enter image description here

If you look at Tally[Flatten[w]], you will see that the largest component (the one with the most pixels, marked with deep blue above) is component number 15. This is the background.

  • $\begingroup$ Is there a way to mark the background itself? For example the binarized image "img5" (see the question) marks where the possible segments are. Is it possible to tell MMA where the background is? $\endgroup$
    – MOON
    Apr 9 '19 at 15:37
  • $\begingroup$ See update showing the background explicitly. $\endgroup$
    – bill s
    Apr 9 '19 at 21:16
  • $\begingroup$ Thank you. But is it possible to do mark the background before segmentation? For example in Matlab: nl.mathworks.com/help/images/… and OpenCV docs.opencv.org/3.4.3/d3/db4/tutorial_py_watershed.html it is possible to mark the background before segmentation. $\endgroup$
    – MOON
    Apr 10 '19 at 7:48

I would start doing some adjusting and filtering:

adj = ImageAdjust[img, {2, -.2}]
msf = MeanShiftFilter[adj, 5, .15]
bin = Binarize[msf, FindThreshold[msf]*1.75]

To get to something like this:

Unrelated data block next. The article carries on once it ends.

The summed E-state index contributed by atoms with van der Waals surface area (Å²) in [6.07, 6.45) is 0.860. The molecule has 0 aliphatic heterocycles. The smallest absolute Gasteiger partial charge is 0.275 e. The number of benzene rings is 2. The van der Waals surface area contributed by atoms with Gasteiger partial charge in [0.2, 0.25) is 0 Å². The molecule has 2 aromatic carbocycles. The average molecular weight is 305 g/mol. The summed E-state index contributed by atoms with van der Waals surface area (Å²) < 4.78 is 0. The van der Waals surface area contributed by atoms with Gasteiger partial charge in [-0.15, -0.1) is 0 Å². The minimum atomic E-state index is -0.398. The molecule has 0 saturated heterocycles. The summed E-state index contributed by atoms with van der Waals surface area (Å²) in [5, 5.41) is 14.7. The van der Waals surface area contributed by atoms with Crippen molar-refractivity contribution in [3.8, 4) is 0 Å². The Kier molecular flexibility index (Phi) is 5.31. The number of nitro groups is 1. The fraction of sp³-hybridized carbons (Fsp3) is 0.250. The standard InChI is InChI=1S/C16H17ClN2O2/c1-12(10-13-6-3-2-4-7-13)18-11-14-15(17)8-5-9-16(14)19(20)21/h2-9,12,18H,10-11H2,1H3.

enter image description here

Then Delete the small components, distance transform, detect the maxima, blur slightly and repeat distance transform and maxdetect to get to this:

dsc = DeleteSmallComponents[bin, 50];
dtf = DistanceTransform[dsc] // ImageAdjust;
mxd = MaxDetect[dtf];
blr = Blur[mxd, 3];
dtf2 = DistanceTransform[blr] // ImageAdjust;
mxd2 = MaxDetect[dtf2]

to get:

enter image description here

Then gradient, watershed components and colorize:

grd = GradientFilter[dsc, 2];
wsc = WatershedComponents[grd, mxd2];
col = Colorize[wsc]

enter image description here

I don't think there is a way to exclude the background component, by default, but you can eliminate it based on its size through ComponentMeasurements

mask = ComponentMeasurements[wsc, {"Mask", "BoundingBox"}, 10 < #Count < 1000 &];

And you can mark on the image the bounded areas of the selected components:

imageMarked =  Show[image, Graphics[{EdgeForm[{Thick, Blue}], FaceForm[Transparent], Rectangle @@ # & /@ mask[[All, 2, 2]] }] ]

enter image description here

You can also use the mask to trim the areas from the main image

myTrimList = ImageTrim[image, mask[[All, 2, 2]] ]

(here I post a screenshot of the trim list)

enter image description here

I hope it helps,